• Proposed
  • Under Assessment
  • 3Preliminary Assessed
  • 4Assessed
  • 5Published

Byssoporia terrestris (DC.) M.J. Larsen & Zak

Search for another Species...

Scientific name
Byssoporia terrestris
Author
(DC.) M.J. Larsen & Zak
Common names
Jordporing
Spindelkjuke
Karikekääpä
IUCN Specialist Group
Mushroom, Bracket and Puffball
Kingdom
Fungi
Phylum
Basidiomycota
Class
Agaricomycetes
Order
Atheliales
Family
Atheliaceae
Assessment status
Under Assessment
Proposed by
Catia Canteiro
Assessors
Susana P. Cunha, Susana C. Gonçalves
Comments etc.
Catia Canteiro

Assessment Notes

Attention: Taxonomy should be Albatrellaceae, Russulales
Mentions for the species are usually for Northern Hemisphere, but there are 3 sites in Brazil+South Africa on GBIF - unsure if it is the same species and if I should consider them. South African observation is from iNaturalist and I am not confident in the ID (https://www.inaturalist.org/observations/45502139), observations from Brazil are from Preserved Specimens, and have no observation date. (https://www.gbif.org/occurrence/1803055783 and https://www.gbif.org/occurrence/1803056137)

Justification

Byssoporia terrestris is a resupinate polypore with a wide distribution, mainly in Europe and North America, large population size and range of hosts. A decrease in area/quality of habitat may lead to a decrease in population size, but this is not expected to be significant at a global scale and is difficult to estimate. B. terrestris is therefore assessed as Least Concern (LC).


Taxonomic notes

Only species in the Byssoporia genus, established based on the morphological characteristics (Larsen and Zak, 1977) and later placed in the family Albatrellaceae based on phylogenetic data (Larsson 2007). Larsen and Zak (2007) also established several varieties within B. terrestris, but they are considered synonyms under Species Fungorum (2021). B. terrestris has several synonyms, among them Poria terrestris, Byssocorticium terrestre, Poria molliculla, Poria sartoryi and Poria mycorrhiza.


Why suggested for a Global Red List Assessment?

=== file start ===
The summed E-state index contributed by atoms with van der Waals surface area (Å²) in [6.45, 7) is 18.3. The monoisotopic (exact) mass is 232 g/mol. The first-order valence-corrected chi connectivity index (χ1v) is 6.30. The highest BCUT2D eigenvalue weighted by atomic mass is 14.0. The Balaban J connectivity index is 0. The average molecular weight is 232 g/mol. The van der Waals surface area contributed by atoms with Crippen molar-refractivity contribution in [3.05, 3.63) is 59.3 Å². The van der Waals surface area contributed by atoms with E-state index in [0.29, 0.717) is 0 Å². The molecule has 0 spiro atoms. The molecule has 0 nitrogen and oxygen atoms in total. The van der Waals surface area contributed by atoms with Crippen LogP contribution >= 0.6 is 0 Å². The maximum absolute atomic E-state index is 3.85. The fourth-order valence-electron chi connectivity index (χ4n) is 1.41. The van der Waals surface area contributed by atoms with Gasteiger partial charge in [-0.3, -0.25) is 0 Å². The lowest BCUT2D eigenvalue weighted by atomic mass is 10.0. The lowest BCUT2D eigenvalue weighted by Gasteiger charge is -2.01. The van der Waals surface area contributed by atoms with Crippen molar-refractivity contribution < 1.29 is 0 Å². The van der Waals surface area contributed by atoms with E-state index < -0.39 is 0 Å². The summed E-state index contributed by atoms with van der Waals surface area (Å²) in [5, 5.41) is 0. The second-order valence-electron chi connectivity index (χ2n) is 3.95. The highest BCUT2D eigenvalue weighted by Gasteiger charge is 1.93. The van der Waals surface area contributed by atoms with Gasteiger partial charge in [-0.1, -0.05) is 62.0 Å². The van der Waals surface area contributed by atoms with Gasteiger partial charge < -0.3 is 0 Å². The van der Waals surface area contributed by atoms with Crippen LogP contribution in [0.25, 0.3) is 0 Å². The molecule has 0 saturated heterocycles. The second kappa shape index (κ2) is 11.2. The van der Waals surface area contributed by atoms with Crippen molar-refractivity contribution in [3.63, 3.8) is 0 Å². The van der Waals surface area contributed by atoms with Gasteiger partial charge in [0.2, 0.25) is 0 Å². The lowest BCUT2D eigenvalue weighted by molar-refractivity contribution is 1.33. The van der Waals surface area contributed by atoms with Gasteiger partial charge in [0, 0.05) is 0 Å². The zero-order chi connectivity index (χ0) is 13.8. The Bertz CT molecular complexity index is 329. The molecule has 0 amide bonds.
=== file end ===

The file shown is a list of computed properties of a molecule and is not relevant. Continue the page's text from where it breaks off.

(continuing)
Geographic range

Wide distribution in the Northern hemisphere, mainly in Europe and North America, but has also been recorded in Asia (Turkey and Far East Russia). GBIF.org also includes 3 observations in the Southern Hemisphere, in Brazil and South America, though further research is recommended to confirm if they are conspecific with those in the northern hemisphere.


Population and Trends

B. terrestris is known from approximately 437 sites (GBIF.org, 2023): 425 in Europe, mostly in Sweden, Finland and Norway, 10 in North America and 2 in Asia. It has been described as rare locally but since that this is an inconspicuous and likely overlooked species, with a wide area of distribution and host breath, the total number of sites is likely considerably higher. Assuming a large multiplier for unknown sites (e.g. x500) and following guidelines by Dahlberg and Mueller (2011), population size is projected to be well above 1 million mature individuals.
Since the species is usually found in old forests there may be some decline in population size due to a decrease in area/quality of habitat. However, this is difficult to quantify and is not expected to be a considerable decline at a global scale given the large area of potential habitat and range of hosts.

Population Trend: Uncertain


Habitat and Ecology

B. terrestris is a resupinate species that grows on branches and rotten wood, usually in old forests. It has been shown to be mycorrhizal with two North American conifers, Pseudotsuga menziesii and Tsuga heterophylla (Larsen and Zak, 1977) and is usually found with Picea abies and Pinus spp., and to a lesser extent with deciduous trees such as Fagus sylvatica in Europe. (SLU Artdatabanken, 2020; Brandrud et al. 2021)

Temperate Forest

Threats

No significant threats have been identified at a global scale, though the clearing of old forests in some regions may present a threat to local populations of B. terrestris. (SLU Artdatabanken, 2020)


Conservation Actions

Main plant hosts have been assessed as Least Concern by the IUCN Red List of Threatened Species. No specific conservation measures are needed.


Research needed

Review of specimens observed in the Southern Hemisphere is recommended to confirm if they correspond to the same species as those in the Northern Hemisphere.

TaxonomyPopulation size, distribution & trendsThreats

Use and Trade


Bibliography


Country occurrence

Regional Population and Trends

Country Trend Redlisted